The Curse of Oak Island show returned last night, and once again I am not planning to watch the series because I find the show unfathomably boring. I tried to sit through the premiere, but I just don’t care about watching old men dig holes—and this show is all about digging big, wet, dirty holes. But the sonar operator working in the 10X site on the island claims that advanced imaging technology indicates a 90% certainty that 10X contains a human skeleton and a treasure chest. I’d be willing give odds that it contains neither since Canadian law (Criminal Code sec. 182) requires law enforcement and (when relevant) certified anthropologists to investigate, record, and report any human remains found in Canada. If the production actually uncovered human remains while they were filming these episodes earlier this year, there would have been a record of it and we should have heard about the discovery long before the episodes made it to air. Do you think History would waste a promotional opportunity like that?
History also debuted Hunting Hitler, another program I have no interest in watching, at least until they start exploring Hitler’s escape into the hollow earth, or how ancient astronauts or Fallen Angels rescued him. The bad reviews the show received (“…cynically trading off Hitler’s name…”) suggest I’m right to ignore it.
We’ll find out tomorrow how many people watched the programs last night.
Meanwhile, I have a few odds and ends to mention on what is otherwise a slow fringe history day.
First, I ended up in a Live Science article yesterday about Ben Carson’s weird pyramid ideas because I found and translated Bernhard von Breydenbach’s 1486 debunking of the claim. What’s weird is that the author of the Live Science article must have read my blog post in order to cite it and link to it, and yet somehow still attributed the claim that the pyramids were the granaries of Joseph to Gregory of Tours in the sixth century when I clearly explain that Julius Honorius was the first to record the claim, based on preexisting folk belief, somewhere between 50 and 150 years earlier.
Carson is as good a reason as any to mention something that happened this week that really made me angry. I try not to comment directly on politics in this blog, but it’s increasingly clear that pseudoscientific ideas about pyramids, creationism, and Fallen Angels/demonic influence are only the visible tip of a larger iceberg, a sort of quasi-acceptable way of forcing a particularly ruthless brand of extremist Christianity into American life. To that end, last week Republican presidential candidates Ted Cruz, Mike Huckabee, and Bobby Jindal made a joint appearance with Pastor Kevin Swanson at the National Religious Liberties Conference. Swanson is an extremist who emphasized that the Bible demands death for gays, despite claiming that he does not wish to see gay people actually executed until after the government gives them time to convert to heterosexuality and repent their sins.
Another speaker at the conference, Phillip Kayser, distributed a pamphlet calling for the death penalty not just for homosexuality but also for breaking the Sabbath, insulting God, or leaving the Christian religion. However, he said that killing the gays should only be necessary if they sodomize one another in the presence of three or more witnesses.
The conference’s organizers encouraged true Christians to disobey laws they disagreed with, and they asserted that religious liberty applied only to those who have true (i.e. conservative) Christian beliefs, adding that social justice and liberal politics exclude someone from being a true Christian.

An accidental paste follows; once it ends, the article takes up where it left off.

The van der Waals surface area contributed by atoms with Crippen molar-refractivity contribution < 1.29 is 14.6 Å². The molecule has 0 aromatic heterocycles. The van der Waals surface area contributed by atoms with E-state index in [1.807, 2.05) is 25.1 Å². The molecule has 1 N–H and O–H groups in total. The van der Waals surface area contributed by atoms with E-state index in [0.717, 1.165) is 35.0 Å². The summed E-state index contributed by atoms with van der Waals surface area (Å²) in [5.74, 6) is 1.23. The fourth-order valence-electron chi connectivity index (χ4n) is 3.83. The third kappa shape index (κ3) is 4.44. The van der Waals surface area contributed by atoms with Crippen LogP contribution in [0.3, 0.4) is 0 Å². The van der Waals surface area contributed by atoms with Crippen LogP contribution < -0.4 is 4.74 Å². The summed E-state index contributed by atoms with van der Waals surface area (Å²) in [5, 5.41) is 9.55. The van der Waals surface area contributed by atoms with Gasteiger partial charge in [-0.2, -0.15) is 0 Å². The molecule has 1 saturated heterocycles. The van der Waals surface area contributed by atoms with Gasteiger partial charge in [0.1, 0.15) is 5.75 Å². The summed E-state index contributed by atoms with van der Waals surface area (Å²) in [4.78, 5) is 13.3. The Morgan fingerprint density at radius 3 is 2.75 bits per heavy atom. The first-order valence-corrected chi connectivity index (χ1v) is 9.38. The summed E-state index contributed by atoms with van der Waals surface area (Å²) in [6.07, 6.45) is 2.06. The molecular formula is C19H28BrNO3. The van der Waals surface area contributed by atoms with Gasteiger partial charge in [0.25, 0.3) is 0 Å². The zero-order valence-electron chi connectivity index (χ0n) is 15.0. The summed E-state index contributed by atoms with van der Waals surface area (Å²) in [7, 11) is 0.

Despite appearing at a conference in which Swanson urged Christians to disrupt gay weddings and to advocate for Biblical capital punishment, all three presidential candidates—two of whom are sitting government officials—I can’t find any evidence that any of them condemned Swanson’s remarks or took issue with the idea of government-sanctioned execution of gays.
Swanson, for his part, claimed that criticism of his views on the Rachael Maddow show and other programs was an effort by the liberal media to suppress Christianity.
In short, the kooky ideas about angels and pyramids and Noah’s Ark are a type of Trojan horse, designed to create “harmless” intrusions of Biblical literalism as wedges that can later be expanded into what, in their darkest hearts, reactionary fundamentalists hope will be a counter-revolution that will install an oppressive conservative theocracy.
Finally, I need to mention something that I don’t want to give too much attention. You will remember that in the spring a Canadian gigantologist named Scott Reaney (a.k.a. S. M. Raen) falsely accused me of stealing public domain newspaper articles from him and then accused me of being a member of ISIS and a pedophile. Reaney decided this week to start harassing me again, launching a blog called “Jason Colavito - Fraud” on the Canadian Blogspot website in which he repeated his libelous claims alongside pictures of me, writing them in the first person as though they were my words and larded with personal insults and juvenile name-calling. This would appear to be an act of what Canadian law terms “defamatory libel,” a criminal offense in Canada.
The trouble is that I don’t live in Canada, and I have no idea what the procedure is to try to stop an obviously troubled person from harassing me with a campaign of vile and disgusting lies. If there are any Canadian lawyers in my audience, I’d be grateful to find out what I can do from another country and with no money to sue him across borders.
I’m not linking to the blog because I don’t want to raise its Google rankings.
I am an author and researcher focusing on pop culture, science, and history. Bylines: New Republic, Esquire, Slate, etc. There's more about me in the About Jason tab.
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